OAs are evidence-based exercises. While judgment and intuition should play a role in managing implementation, when formulating findings, results and lessons the consultant should limit tendencies for interpretation. Information collection is about determining the facts. Analyzing information is about determining their implications in responding to the OA issues. In the OA report, we have, in effect, an epiphany of sorts - that moment when recommendations and future courses of action are put forward made based on all that is learned. How best to respond to the OA key issues? What will be your main sources of information? The OA workplan links the issues to be addressed with 'generic' data sources. Fine-tuning your approach to be more specific will likely pay dividends, particularly for more complex assessments. It may be helpful to be more precise in identifying key sources that can provide you with the information you will require to respond to the key OA issues.
Typical Information Sources
Key documents Partner organization and/or project files, handbooks, mission statements, annual reports, resource documents, project reports, contextual studies, needs assessments, beneficiary impact studies, etc.
Observations Meetings, staff interactions and behaviors, procedures and processes in action, physical infrastructure, etc.
Start to develop your findings, results and lessons while the data is still fresh in your mind. This should be done during field missions, as undoubtedly you will face distractions when you return to your office.
The level of detail in your records should be adequate to inform and support your findings, results and lessons. Your primary record of consultations will likely be your notes. Key documents should also be copied and retained for easy reference.
Using work tools to organize what is learned in carrying out information collection activities may be of assistance. Information should be categorized by key issue (and where appropriate by sub-question). In this regard, the following template maybe helpful:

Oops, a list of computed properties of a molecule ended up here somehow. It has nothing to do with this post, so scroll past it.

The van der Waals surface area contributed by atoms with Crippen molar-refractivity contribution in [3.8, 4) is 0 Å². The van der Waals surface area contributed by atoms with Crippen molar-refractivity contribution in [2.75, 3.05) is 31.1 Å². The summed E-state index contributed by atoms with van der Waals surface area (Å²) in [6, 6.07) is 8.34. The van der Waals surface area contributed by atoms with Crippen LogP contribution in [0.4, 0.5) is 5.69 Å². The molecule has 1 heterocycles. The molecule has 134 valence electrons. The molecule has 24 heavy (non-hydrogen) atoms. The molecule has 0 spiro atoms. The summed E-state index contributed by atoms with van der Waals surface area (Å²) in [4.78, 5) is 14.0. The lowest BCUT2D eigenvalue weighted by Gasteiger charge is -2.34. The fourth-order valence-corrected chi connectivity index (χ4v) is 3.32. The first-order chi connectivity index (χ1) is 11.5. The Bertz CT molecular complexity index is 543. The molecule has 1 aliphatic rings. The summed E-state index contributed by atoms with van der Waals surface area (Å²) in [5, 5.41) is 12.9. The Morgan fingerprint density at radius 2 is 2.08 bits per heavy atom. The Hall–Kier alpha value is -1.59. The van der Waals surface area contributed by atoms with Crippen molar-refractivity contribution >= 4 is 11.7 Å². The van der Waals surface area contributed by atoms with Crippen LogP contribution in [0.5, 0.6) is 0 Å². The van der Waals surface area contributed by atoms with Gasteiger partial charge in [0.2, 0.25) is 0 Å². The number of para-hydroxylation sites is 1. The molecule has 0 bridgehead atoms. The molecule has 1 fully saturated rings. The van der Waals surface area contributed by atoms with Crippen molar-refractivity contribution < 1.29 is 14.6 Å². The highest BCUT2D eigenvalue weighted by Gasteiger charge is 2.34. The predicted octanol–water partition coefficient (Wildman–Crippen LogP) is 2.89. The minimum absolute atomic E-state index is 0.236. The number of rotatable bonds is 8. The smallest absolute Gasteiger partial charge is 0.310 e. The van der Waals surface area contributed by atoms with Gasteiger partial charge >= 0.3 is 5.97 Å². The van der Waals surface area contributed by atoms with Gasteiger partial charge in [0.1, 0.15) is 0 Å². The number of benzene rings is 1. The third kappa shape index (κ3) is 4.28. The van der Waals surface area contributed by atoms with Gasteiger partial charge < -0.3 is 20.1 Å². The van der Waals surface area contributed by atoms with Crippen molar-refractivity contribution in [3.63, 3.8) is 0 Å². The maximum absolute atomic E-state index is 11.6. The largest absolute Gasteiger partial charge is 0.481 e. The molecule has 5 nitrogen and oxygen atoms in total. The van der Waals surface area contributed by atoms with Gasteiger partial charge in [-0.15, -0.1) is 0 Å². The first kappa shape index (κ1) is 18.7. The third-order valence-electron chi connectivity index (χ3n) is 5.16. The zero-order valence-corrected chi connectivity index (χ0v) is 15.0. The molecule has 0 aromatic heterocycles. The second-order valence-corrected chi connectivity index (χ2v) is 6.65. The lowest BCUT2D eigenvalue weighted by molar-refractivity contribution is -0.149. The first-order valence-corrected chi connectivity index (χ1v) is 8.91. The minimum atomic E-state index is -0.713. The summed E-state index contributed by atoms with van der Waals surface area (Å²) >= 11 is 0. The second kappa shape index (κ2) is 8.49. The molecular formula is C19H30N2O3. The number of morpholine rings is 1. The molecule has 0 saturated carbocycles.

Data collection in practice will no doubt be a far cry from what you envisaged when you drew up your neatly laid-out OA workplan. However, it seldom actually takes place in an orderly, sequential manner. Likely complications should be counted on. For example, some interviewees may be traveling and unavailable to meet when you are in the country. Others may simply refuse to be interviewed. Important documentation may be missing or lost.
What to do in such circumstances? The answer lies in demonstrating leadership, flexibility and resourcefulness. Data collection is a human, organic process. It is important to recognize and understand that information collection can rarely be completed as planned and is never perfect. Imperfect yes, but like trial by jury the best approach devised so far.
Analyzing information is about focusing on the key issues, distilling what you have learned from your information collection activities and developing accurate, credible and useful findings, results and lessons that respond to the Agency's needs for informed decision-making and organizational learning. Think about how your work can best contribute to improved programming and appropriate partner choices. Ideally, the information that you have collected and analyzed will result in recommendations being implemented as appropriate, and key audiences sharing in and benefiting from your results.
It is important to take the broadest view of the value offered by the information collected, yet be strategic in determining what information will be presented in the OA report. Every effort should be made to reduce bias, error and misinterpretation in presenting the facts. Double check contradictory evidence, give more weight to reliable sources, and ensure significant information is not ignored. Credible results are derived from multiple information sources.
A group discussion involving all members of the OA study team (and others as appropriate) can be a very useful technique for data analysis. This provides participants with a forum to discuss/analyze the information collected and then formulate findings, results and lessons that they agree on. To assist, it may be helpful to prepare a list of key issues and indicators, and arrange the data according to this framework before the meeting.
In the following sections, we suggest goals for assessing organizational performance, external environment, organizational motivation and organizational capacity.
Organizations are located in countries and regions to which they are inextricably linked. Their external environment is shaped by a number of key contexts: 1) stakeholder, 2) political, 3) social, 4) cultural, 5) economic, 6) technological, and 7) administrative/legal. Although organizations have very few abilities to change their external environment, the better you understand the external context, the better you can adapt to it and develop appropriate strategies. The ability of an organization to function within its external context is directly linked to organizational performance.